In a move that would further weaken Kenya’s influence in the Horn of Africa, Saudi Arabia on Monday led the formation of a new council aimed at securing the waterways of the Red Sea and the Gulf of Aden.
The African Littoral States of the Red Sea and the Gulf of Aden convened in Riyadh and signed a document that will deepen economic and political cooperation in the region.
The Foreign Affairs Ministers attending the Riyadh meeting signed the Charter for the Establishment of the Council of Arab and African Littoral States of the Red Sea and the Gulf of Aden and the document will be presented to the Heads of State of the eight littoral states.
The council includes Egypt, Jordan, Eritrea, Yemen, Sudan, Djibouti and Somalia, and seeks to tackle piracy, smuggling and other threats in the seas that are key international shipping routes.
The Red Sea and the Gulf of Aden are two of the world’s busiest shipping routes connecting Europe to Asia and the Middle East. This is a strategic area key to global shipping and increasingly an arena of contention with regional rivals such as Iran, Turkey and Qatar.
Among the countries building commercial and military ports include Turkey, UAE, Japan, Qatar, France, the US, Italy and China.
This comes at a time when Nairobi is grappling with the Somalia maritime dispute and Djibouti’s defiance of the African Union’s endorsement of Kenya as the continent’s sole candidate for the UN Security Council non-permanent seat.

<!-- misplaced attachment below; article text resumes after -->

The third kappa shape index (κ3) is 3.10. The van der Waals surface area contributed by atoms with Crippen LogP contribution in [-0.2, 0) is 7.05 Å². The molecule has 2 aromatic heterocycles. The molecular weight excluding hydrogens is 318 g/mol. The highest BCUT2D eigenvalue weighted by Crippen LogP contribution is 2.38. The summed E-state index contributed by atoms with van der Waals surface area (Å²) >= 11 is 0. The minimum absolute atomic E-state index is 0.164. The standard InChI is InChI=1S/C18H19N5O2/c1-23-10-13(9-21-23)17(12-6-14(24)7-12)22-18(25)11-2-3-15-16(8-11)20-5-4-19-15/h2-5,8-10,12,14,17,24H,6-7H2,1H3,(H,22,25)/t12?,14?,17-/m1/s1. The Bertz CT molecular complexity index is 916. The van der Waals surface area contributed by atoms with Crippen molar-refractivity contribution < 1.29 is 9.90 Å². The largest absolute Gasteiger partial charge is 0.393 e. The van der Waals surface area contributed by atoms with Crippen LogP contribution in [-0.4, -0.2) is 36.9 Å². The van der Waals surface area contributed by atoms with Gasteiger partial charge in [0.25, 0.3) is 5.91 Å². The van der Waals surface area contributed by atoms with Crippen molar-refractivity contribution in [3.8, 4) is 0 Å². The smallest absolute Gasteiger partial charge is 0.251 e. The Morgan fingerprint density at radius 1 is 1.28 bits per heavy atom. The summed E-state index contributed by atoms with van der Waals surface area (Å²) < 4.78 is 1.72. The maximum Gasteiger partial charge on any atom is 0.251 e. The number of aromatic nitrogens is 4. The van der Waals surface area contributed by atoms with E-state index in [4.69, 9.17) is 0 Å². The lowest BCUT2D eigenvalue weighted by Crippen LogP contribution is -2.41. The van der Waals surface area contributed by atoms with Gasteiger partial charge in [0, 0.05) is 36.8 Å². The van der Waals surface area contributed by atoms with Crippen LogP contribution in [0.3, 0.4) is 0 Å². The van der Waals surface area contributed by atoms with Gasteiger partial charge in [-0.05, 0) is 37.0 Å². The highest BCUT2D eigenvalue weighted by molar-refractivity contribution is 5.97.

Somalia’s Foreign Minister Ahmed Issa Awad and his Djibouti counterpart Mahmoud Yusuf were among the participants.
Prof Macharia Munene, who teaches history and international relations at USIU told Business Daily in December last year that the US, a Saudi Arabia allay in the Middle East, could be among those quietly backing Djibouti’s UNSC bid.
Other than Eritrea, the council members are also members of the Arab Parliament, which in June last year said Kenya was drawing up an illegal map that includes taking away Somalia’s territory.
“The Arab Parliament calls on Kenya to stop its hands on Somali territorial waters, which are an integral part of the Arab waters, and rejects its false pretensions to draw up a new, unfounded map while rejecting its threats to interfere in Somalia’s internal affairs,” Somalia said in a translation of the communique from the Parliament.Eritrea delegation composed of Foreign Affairs Minister Osman Saleh, presidential adviser Yemane Ghebreab and, People’s Front for Democracy and Justice’s Head of Economic Affairs Hagos Hiwet.
Eritrea has been pushing for stronger relations among the states.
“Saleh reiterated Eritrea’s position that these littoral States shoulder primary responsibility for the security and development of the Red Sea. He further stressed that the objective must be to build an effective regional organisation with requisite competence and capability,” Yemane Meskel, the country’s Information Minister said.
In 2018, Saudi Arabia organised a summit seeking an alliance with the six countries bordering the Red Sea and the Gulf of Aden. Notably, Riyadh hosted the signing ceremony for Eritrea and Ethiopia’s peace agreement.